The provision of water through prepaid technologies has been a subject of contentious political debate in many parts of the world. Proponents of prepaid water systems suggest that this technology enhances cost-recovery by reducing the rate of non-payment of bills, illegal connections and levels of unaccountable for water. In contrast, opponents claim that prepaid technologies violate the fundamental right to water; they are considered unlawful and unconstitutional, and they are associated with widening and reinforcing inequalities as they are exclusively targeting poor urban areas.However, little academic research has been conducted to understand how utility companies are actively involved in designing, adjusting and politicizing prepaid water systems and how they prepare consumers to interact with this micro-technology.
This project aims to address this gap by focusing on the implementation of prepaid water systems in Medellín as a strategy to solve the problem of disconnection for non-payment. The research project shows how the material agency of the meter itself, which conveys a set of technical, commercial and pedagogical interventions and embeds new moral values and meanings of public that makes it possible the ‘successful’ implementation of prepaid water technologies.
This research project examines particular ways in which access to water matters politically, not only in its biophysical sense, but also as a powerful tool for citizenship recognition. Drawing on case study conducted in two unserved neighbourhoods located in Medellín, this project unravels how households exceeding the urban perimeter develop particular strategies to secure access to water, while the city’s public utility company attempts at controlling informal water connections in order to reduce the levels of unaccounted-for-water.
However, regulating and controlling informal connections has been a difficult and time-consuming task. Efforts to intervene these practices are constantly subverted as devices installed by the utility company to obstruct the flows of water are easily altered or modified. Water comes to play a critical role in the ways that low-income households reclaim what is “truly” public and subvert the commercial logics of the water company.
By exploring the relationship between infrastructure networks, citizenship and access to water, this project argues that the everyday practices deployed by unserved households are substantially shaped not only by the biophysical and spatial character of water itself, but also by how water is technically differentiated by the utility company. Whether water is raw/potable, safe/unsafe, abundant/scarce, legal/illegal, or classified as a physical/commercial loss can come to influence the ways low-income residents secure access to water, and determine the extent to which EPM intervenes in the provision of infrastructure and modes of household and community organization.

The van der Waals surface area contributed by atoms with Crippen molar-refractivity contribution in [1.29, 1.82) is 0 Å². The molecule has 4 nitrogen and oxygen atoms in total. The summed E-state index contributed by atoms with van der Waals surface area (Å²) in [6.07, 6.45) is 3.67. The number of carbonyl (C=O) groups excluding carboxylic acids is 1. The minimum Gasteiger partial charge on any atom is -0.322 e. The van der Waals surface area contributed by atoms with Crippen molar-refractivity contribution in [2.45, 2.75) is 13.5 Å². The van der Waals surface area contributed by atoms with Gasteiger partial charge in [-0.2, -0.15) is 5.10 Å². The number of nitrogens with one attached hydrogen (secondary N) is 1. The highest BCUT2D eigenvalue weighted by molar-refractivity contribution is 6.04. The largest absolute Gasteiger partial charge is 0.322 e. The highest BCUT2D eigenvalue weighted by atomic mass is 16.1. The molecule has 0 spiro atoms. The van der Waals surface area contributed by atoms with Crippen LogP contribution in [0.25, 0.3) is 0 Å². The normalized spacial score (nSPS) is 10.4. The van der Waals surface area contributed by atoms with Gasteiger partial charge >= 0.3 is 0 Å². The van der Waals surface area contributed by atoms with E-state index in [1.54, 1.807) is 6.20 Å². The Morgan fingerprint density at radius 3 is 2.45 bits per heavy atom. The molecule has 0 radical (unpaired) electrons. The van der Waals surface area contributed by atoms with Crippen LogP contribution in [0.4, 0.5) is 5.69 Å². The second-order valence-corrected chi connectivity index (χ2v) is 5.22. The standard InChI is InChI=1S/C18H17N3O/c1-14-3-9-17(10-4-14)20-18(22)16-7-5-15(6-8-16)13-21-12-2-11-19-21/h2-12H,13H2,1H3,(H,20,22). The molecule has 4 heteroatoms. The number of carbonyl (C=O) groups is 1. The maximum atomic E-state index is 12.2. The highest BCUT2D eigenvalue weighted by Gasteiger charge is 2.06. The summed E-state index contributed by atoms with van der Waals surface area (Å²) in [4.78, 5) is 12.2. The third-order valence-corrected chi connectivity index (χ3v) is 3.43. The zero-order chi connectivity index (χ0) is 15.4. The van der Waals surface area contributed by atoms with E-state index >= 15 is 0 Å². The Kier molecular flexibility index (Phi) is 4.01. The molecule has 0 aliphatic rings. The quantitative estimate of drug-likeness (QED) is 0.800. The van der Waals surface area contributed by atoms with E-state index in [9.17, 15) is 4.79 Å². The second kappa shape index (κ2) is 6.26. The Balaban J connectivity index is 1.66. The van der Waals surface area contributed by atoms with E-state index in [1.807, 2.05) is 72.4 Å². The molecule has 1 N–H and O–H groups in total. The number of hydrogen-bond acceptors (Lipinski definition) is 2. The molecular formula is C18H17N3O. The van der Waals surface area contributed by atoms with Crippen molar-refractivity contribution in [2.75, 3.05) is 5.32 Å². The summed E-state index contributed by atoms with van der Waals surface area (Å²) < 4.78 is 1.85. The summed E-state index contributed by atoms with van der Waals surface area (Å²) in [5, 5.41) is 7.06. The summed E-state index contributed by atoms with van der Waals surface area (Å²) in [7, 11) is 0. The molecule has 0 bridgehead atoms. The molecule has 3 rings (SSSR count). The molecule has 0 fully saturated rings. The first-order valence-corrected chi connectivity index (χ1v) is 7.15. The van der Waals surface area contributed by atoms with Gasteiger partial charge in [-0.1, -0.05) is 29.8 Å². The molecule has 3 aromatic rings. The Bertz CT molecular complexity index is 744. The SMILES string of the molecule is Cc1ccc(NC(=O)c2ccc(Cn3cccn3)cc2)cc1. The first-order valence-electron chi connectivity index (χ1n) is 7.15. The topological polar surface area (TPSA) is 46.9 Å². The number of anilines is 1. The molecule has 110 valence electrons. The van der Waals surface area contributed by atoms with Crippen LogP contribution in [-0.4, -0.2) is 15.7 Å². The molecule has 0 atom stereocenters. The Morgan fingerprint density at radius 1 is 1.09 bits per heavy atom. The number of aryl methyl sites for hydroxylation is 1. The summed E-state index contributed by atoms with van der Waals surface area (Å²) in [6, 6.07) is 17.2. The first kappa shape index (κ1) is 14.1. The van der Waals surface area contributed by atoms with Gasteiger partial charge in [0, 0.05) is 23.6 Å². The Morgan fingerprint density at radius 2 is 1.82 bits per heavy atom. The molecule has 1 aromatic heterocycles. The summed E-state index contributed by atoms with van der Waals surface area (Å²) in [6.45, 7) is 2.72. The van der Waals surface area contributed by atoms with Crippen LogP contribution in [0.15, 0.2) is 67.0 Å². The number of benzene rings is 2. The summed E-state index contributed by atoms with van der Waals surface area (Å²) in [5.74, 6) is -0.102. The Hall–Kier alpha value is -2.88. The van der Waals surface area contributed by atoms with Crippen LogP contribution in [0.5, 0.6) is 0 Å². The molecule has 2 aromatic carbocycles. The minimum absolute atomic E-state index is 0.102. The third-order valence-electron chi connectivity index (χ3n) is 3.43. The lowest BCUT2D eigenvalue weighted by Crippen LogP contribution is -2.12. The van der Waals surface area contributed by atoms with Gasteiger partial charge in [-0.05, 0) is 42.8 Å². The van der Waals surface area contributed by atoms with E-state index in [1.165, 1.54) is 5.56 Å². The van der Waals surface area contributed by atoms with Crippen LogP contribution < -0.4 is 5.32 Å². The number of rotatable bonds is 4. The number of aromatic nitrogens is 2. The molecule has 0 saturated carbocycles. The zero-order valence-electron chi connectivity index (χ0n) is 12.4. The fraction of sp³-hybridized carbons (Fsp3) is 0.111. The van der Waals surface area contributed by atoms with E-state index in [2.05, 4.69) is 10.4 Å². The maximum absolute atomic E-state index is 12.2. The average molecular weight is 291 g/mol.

(Spanish) Luchando por lo Público, Reivindicando la Ciudadanía: Prácticas Cotidianas de Acceso al Agua en Áreas sin Servicio en Medellín, Colombia. In Ulloa, A. and and Romero-Toledo, H. (Eds). Aguas y Disputas Territoriales en Chile y Colombia. Bogotá: Universidad Nacional de Colombia
(English) Struggling for Public, Reclaiming Citizenship: Everyday Practices of Access to Water in Medellín. Colombia. In McDonald, D.A. (Eds). Making Public in a Privatized World: The Struggle for Essential Services, pp. 165-178. London: Zed Books.
Many utility companies around the world face significant challenges to control water losses in the infrastructure systems. Medellín’s public utility company, EPM (Public Enterprises of Medellín) has been increasingly targeting informal connections to reduce the levels of unaccounted-for-water, which amounts to 30.51 percent of the water supplied. EPM often tends to use data resulting from the hydraulic engineering system (e.g., pressures, leakages, distribution networks, water supply costs, etc.) to develop technical and commercial strategies to control informal water connections. However, attempts to regulate and control informal water connections have been a difficult and time-consuming task as devices installed to obstruct the flows of water are easily altered or modified.
This research project investigates a program implemented by EPM in 2010 to reduce the levels of unaccounted-for-water in informal carwashes. What has been interesting is that the logics of economic efficiency of EPM have pressed the utility company to find alternative solutions to secure water supply in informal carwashes in order to prevent water losses. This ongoing research project explores different mechanisms employed by the utility company to formally recognize carwashes as consumers, and how carwash workers negotiate rights and responsibilities through the establishment of a carwash cooperative.
Results will be incorporated in an educational curriculum for carwash workers and their families.
Building Resilience through Commercial Relations: The Formalization of Carwash Sites in Medellín. In Brantz, D. and Sharma, A. (Eds). Urban Resilience in a Global Context. Actors, Narratives, and Temporalities, pp.147-166. Bielefeld: Transcript Verlag.